Different methods of dating rocks
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The second goal is to illustrate the changing distribution of mountains, lowlands, shallow seas, and deep ocean basins through time.The past positions of the continents can be determined using the following five lines of evidence: paleomagnetism, linear magnetic anomalies, paleobiogeography, paleoclimatology, and geologic history.
The age of these linear magnetic anomalies can be determined using fossil evidence and radiometric age determinations.
Other paleogeographic features change very rapidly and, therefore, any map, at best, is an approximation.
In this regard, the Earth, since the early Precambrian, has been divided into deep ocean basins (average depth 3.5 km) and high-standing continents (average elevation about 800 meters).
Less extensive mountains can also form when continents rift apart (e.g.
East African Rift), or where hot spots form volcanic uplifts.
Because these magnetic anomalies form at the mid-ocean ridges, they tend to be long, linear features (hence the name "linear magnetic anomalies") that are symmetrically disposed about the ridges axes.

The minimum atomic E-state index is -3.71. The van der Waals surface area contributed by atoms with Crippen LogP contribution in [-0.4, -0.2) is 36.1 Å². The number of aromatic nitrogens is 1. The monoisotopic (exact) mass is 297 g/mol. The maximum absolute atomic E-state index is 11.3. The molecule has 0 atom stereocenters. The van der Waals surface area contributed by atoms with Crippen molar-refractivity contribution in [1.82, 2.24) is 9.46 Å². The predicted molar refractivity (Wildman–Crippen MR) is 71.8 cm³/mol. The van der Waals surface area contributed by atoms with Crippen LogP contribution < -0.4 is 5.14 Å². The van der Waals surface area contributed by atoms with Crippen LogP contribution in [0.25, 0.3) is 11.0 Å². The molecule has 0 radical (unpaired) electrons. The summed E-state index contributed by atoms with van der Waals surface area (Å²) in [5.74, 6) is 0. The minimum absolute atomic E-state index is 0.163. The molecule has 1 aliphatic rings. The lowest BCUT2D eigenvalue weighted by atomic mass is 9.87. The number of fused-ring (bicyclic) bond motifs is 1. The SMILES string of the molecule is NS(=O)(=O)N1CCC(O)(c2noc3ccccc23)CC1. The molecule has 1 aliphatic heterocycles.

The past positions of the continents during the last 150 million years can be directly reconstructed by superimposing linear magnetic anomalies of the same age.
In contrast to the continents and ocean basins, which are permanent geographic features, the height and location of mountain belts and the shape of the Earth's shorelines constantly change.
Mountain belts either form where oceanic lithosphere is subducted beneath the margin of a continent, giving rise to a linear range of mountains, like the Andes mountains of western South America, or where continents collide forming, high mountains and broad plateaus like the Himalayan mountains and Tibetan Plateau of central Asia.
The ancient distribution of these, and other, rock types can tell us how the global climate has changed through time and how the continents have travelled across climatic belts.
In order to reconstruct the past positions of the continents it is necessary to understand the development of the plate tectonic boundaries that separate continents and bring them back together again.
The Earth's climate is primarily a result of the redistribution of the Sun's energy across the surface of the globe.